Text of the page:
As Thanksgiving approaches, it is important to remember the one in five North Carolina households that face food insecurity and struggle to put wholesome meals on their dinner tables. Due to a lack of resources, on any given day, these families face difficult tradeoffs between food and other essential needs such as child care, rent, and utilities. High rates of food hardship and economic insecurity persist due to an economic recovery that is marked by too few jobs, a boom in low-wage work, and income growth that is bypassing the average family and going to the top earners.
The United States Department of Agriculture (USDA) defines food insecure households as those that do not have consistent, dependable access to enough food for an active, healthy lifestyle due to a lack of resources.
Food insecurity levels rose sharply during the Great Recession but have not improved since then. Approximately 17 percent of North Carolinians struggle with food insecurity, according to the USDA (see chart below). On this measure, the average North Carolinian fares worse than the average American and, as a state, North Carolina has the fifth highest level in the nation, behind only Arkansas, Mississippi, Texas, and Tennessee. Three of North Carolina’s four neighboring states have lower levels of food hardship.
The USDA breaks down overall food insecurity into two categories: low food security and very low food security.
Eleven percent of North Carolina households face low food security, meaning they report three or more food-insecure conditions in the previous year. There are varying instances of food-insecure conditions, which can include those instances when a household’s food runs out but there is no money to buy more or when a household can’t afford to eat a balanced meal.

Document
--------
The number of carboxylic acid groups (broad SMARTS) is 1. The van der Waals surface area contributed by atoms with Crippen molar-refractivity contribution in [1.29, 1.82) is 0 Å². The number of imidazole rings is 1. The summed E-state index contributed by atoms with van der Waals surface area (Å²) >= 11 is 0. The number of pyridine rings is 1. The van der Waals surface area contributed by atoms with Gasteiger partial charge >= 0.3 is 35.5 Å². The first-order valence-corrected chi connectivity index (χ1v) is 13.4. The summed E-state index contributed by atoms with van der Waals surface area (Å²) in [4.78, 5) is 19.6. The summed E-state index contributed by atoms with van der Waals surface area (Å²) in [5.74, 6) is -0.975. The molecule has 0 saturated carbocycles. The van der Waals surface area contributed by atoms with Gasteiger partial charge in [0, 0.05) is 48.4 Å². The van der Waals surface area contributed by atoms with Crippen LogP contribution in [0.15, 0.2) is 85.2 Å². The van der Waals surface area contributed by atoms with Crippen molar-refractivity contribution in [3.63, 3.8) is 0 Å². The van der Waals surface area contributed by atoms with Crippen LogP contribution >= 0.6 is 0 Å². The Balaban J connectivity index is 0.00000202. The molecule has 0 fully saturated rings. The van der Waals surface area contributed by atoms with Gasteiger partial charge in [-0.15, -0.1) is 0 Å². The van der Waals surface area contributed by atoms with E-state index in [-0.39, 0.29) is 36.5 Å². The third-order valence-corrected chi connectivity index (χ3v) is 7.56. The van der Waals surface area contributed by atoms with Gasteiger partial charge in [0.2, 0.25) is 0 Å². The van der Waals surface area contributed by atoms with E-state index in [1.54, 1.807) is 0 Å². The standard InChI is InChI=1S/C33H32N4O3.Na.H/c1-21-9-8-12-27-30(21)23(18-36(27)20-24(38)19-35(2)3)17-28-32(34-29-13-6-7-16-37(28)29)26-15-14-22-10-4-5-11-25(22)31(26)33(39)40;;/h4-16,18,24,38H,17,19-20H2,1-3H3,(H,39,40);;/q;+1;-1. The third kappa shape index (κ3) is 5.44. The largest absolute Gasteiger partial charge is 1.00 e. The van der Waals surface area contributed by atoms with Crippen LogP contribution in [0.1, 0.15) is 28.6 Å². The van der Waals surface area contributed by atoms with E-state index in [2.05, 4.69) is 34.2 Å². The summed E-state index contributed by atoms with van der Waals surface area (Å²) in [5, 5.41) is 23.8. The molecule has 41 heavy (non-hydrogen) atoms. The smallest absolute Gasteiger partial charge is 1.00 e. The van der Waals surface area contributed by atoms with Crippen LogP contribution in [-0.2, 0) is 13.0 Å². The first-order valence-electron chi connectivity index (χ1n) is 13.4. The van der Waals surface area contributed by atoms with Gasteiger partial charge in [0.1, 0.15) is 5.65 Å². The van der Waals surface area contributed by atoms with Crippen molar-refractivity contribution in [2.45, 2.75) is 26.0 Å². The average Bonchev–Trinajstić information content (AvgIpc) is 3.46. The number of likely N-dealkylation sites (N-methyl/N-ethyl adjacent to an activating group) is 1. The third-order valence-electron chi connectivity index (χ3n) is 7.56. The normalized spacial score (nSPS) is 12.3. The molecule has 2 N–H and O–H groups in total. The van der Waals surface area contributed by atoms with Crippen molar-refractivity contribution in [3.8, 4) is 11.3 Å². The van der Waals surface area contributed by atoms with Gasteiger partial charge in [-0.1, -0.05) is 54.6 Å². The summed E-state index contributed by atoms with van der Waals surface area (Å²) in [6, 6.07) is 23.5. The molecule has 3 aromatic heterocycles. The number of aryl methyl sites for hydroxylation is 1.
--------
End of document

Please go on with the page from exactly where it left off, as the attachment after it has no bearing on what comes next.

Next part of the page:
More than six percent of North Carolina households face very low food security, meaning that at least one person in the household reduces food intake or changes their eating pattern due to a lack of resources at any point during the year.
High rates of food hardship continue to plague North Carolina’s metropolitan statistical areas. Two of North Carolina’s metropolitan areas made the top?ten list for highest food hardship rates out of the top 100 metropolitan areas in the country in 2011-2012, according to the Food Research and Action Center. Greensboro?High Point had the third?highest food?hardship rate in the country (23 percent), followed by Asheville at the ninth?highest (21.8%). The highest rates of food insecurity are clustered in the Northeastern part of North Carolina where high poverty rates have persisted for decades, according to Feeding America’s county-level estimates using related data.
Food insecurity at Thanksgiving, or any time of the year, is not inevitable. Policy choices are available to put the state’s families, communities, and economy on a stronger path. Last year federal lawmakers allowed a temporary boost in SNAP benefits, formerly known as food stamps, to expire even though this program connects many low-income North Carolinians with the support to purchase the food that their families need to develop and grow. State lawmakers also raised taxes on the average family, allowed the state Earned Income Tax Credit to expire, and drastically reduced unemployment benefits for jobless workers.
Until public policies are put in place to close the job shortage, raise wages, and spread the economic gains broadly, keeping a robust safety net system is required to alleviate food insecurity and keep poverty in check. Creating more barriers to economic security or food assistance will do nothing to reduce hunger and food insecurity in the Old North State.